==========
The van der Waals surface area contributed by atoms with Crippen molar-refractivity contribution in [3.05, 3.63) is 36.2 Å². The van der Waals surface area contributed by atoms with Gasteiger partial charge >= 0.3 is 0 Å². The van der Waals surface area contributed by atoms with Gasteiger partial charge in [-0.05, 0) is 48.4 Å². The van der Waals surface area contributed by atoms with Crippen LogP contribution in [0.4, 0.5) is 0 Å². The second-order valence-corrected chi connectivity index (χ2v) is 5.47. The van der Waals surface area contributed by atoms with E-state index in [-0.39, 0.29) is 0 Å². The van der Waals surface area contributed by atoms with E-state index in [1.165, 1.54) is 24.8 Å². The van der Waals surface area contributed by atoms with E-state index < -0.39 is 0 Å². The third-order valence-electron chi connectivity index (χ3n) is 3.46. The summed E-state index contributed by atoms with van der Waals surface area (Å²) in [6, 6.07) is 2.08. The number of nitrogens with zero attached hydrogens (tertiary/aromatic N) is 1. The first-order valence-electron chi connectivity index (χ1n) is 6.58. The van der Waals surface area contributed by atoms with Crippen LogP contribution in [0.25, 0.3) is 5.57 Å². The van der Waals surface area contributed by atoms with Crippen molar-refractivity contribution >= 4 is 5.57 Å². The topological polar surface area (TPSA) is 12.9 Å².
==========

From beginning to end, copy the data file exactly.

The van der Waals surface area contributed by atoms with Crippen molar-refractivity contribution in [3.05, 3.63) is 36.2 Å². The van der Waals surface area contributed by atoms with Gasteiger partial charge >= 0.3 is 0 Å². The van der Waals surface area contributed by atoms with Gasteiger partial charge in [-0.05, 0) is 48.4 Å². The van der Waals surface area contributed by atoms with Crippen LogP contribution in [0.4, 0.5) is 0 Å². The second-order valence-corrected chi connectivity index (χ2v) is 5.47. The van der Waals surface area contributed by atoms with E-state index in [-0.39, 0.29) is 0 Å². The van der Waals surface area contributed by atoms with E-state index in [1.165, 1.54) is 24.8 Å². The van der Waals surface area contributed by atoms with E-state index < -0.39 is 0 Å². The third-order valence-electron chi connectivity index (χ3n) is 3.46. The summed E-state index contributed by atoms with van der Waals surface area (Å²) in [6, 6.07) is 2.08. The number of nitrogens with zero attached hydrogens (tertiary/aromatic N) is 1. The first-order valence-electron chi connectivity index (χ1n) is 6.58. The van der Waals surface area contributed by atoms with Crippen LogP contribution in [0.25, 0.3) is 5.57 Å². The van der Waals surface area contributed by atoms with Crippen molar-refractivity contribution >= 4 is 5.57 Å². The topological polar surface area (TPSA) is 12.9 Å².